Expert Point of View: Daniel Hamstra, MD

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Daniel Hamstra, MD

The breast cancer world is 10 years ahead of us [in prostate cancer] with adopting modest hypofractionation. For prostate cancer, however, the appropriate regimen remains to be defined.

—Daniel Hamstra, MD

Formal discussant of these trials Daniel Hamstra, MD, of Texas Center for Proton Therapy, Irving, offered his perspective. With increased doses of radiation using additional conventional fractions, tumor control is improved, but the risk of damage to normal tissue is increased. Hypofractionation is an approach that promises to “get off this sigmoidal curve,” he said. 

“For the past 20 years, we have been increasing conventionally fractionated radiotherapy by using higher doses and more fractions and, at the same time, witnessing increased toxicity, predominately urinary toxicity, to the point where we could not go much further upping the dose,” Dr. Hamstra told the audience at the 2016 Genitourinary Cancers Symposium.

The rationale for conventional fractionation is that tumors are unaffected by fractionation, but by contrast, late effects seem to be influenced by fractionation. By giving multiple small fractions, there is an improvement in toxicities, he continued. It is possible that in prostate cancer, which may be sensitive to fractionation, these effects are reversed by giving a smaller number of fractions with higher doses (hypofractionation).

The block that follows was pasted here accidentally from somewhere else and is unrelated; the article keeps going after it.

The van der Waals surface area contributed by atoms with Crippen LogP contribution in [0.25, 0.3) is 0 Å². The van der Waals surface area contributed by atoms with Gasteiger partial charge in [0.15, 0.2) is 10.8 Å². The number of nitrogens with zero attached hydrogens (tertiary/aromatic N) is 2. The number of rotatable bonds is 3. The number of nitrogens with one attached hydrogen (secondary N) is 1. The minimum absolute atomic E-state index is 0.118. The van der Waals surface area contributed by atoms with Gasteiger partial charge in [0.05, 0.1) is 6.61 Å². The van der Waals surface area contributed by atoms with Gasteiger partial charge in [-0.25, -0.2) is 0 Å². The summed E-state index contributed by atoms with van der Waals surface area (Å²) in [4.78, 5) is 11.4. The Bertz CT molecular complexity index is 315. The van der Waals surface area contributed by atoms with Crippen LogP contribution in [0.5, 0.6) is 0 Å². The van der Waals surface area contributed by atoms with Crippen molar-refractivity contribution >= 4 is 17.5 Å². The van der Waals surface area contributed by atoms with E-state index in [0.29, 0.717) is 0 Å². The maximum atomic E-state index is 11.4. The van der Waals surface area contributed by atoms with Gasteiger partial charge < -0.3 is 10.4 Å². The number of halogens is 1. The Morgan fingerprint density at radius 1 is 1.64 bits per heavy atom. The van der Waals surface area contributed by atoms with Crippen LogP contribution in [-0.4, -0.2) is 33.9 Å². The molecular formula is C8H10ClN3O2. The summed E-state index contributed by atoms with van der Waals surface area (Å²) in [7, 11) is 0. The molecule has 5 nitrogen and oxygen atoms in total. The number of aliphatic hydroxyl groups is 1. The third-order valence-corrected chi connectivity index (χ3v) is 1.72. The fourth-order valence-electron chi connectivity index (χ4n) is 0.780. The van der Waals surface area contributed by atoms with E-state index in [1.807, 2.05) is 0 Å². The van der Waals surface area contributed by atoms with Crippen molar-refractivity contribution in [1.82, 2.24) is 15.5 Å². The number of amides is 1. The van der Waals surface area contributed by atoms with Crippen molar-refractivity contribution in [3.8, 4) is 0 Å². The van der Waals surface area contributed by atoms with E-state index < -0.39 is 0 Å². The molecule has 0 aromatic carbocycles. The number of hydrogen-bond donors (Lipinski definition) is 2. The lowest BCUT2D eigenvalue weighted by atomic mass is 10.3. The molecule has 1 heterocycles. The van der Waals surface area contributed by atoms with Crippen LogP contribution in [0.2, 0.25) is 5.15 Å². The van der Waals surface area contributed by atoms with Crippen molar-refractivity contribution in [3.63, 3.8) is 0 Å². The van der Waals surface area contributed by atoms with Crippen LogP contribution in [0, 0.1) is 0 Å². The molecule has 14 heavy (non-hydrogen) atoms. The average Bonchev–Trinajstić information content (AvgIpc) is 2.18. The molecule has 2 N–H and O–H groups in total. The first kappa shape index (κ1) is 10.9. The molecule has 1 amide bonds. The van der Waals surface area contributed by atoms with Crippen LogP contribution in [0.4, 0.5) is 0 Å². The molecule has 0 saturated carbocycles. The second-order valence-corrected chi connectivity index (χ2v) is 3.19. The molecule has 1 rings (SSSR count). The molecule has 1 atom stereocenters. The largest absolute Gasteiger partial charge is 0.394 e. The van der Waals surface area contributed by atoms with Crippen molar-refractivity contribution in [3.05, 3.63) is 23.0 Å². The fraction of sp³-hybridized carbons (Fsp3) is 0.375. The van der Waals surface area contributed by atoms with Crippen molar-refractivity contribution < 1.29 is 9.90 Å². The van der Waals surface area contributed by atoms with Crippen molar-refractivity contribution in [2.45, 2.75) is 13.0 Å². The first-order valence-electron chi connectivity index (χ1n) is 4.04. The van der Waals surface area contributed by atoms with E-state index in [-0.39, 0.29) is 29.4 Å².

Both the NRG Oncology RTOG 0415 and CHHiP studies were noninferiority trials, and the curves for biochemical failure overlap. In both trials, bowel and bladder toxicity was similar with conventional vs hypofractionation therapy, with only a small increase in mild to moderate bowel toxicity.

At least four previous randomized trials postulated that hypofractionation would be superior to conventional fractionation, but this was not borne out in the previous studies. The current trials asked a question of noninferiority and were able to demonstrate that hypofractionation was noninferior to conventional fractionation in both trials.

Clinical Implications

“Hypofractionation is probably ready for prime time,” Dr. Hamstra stated, but will it be implemented in prostate cancer? “The breast cancer world is 10 years ahead of us [in prostate cancer] with adopting modest hypofractionation. For prostate cancer, however, the appropriate regimen remains to be defined. It will be intriguing to see if modest hypofractionation takes off, as described in RTOG 0415 and the UK CHHiP Trial, as there are a number of different hypofractionation regimens being tested, with some regimens bringing the fractions down to as low as 5 or 7,” he continued.

In summary, Dr. Hamstra called these “practice-changing” trials. “Hypofractionation is cost- and resource-effective treatment that is easier for the patient, and these trials with more than 4,000 patients demonstrate clearly that they are tested and safe,” he stated. ■

Disclosure: Dr. Hamstra’s financial disclosures are Varian Medical Systems, Myriad Genetics, Teva, and Novartis.

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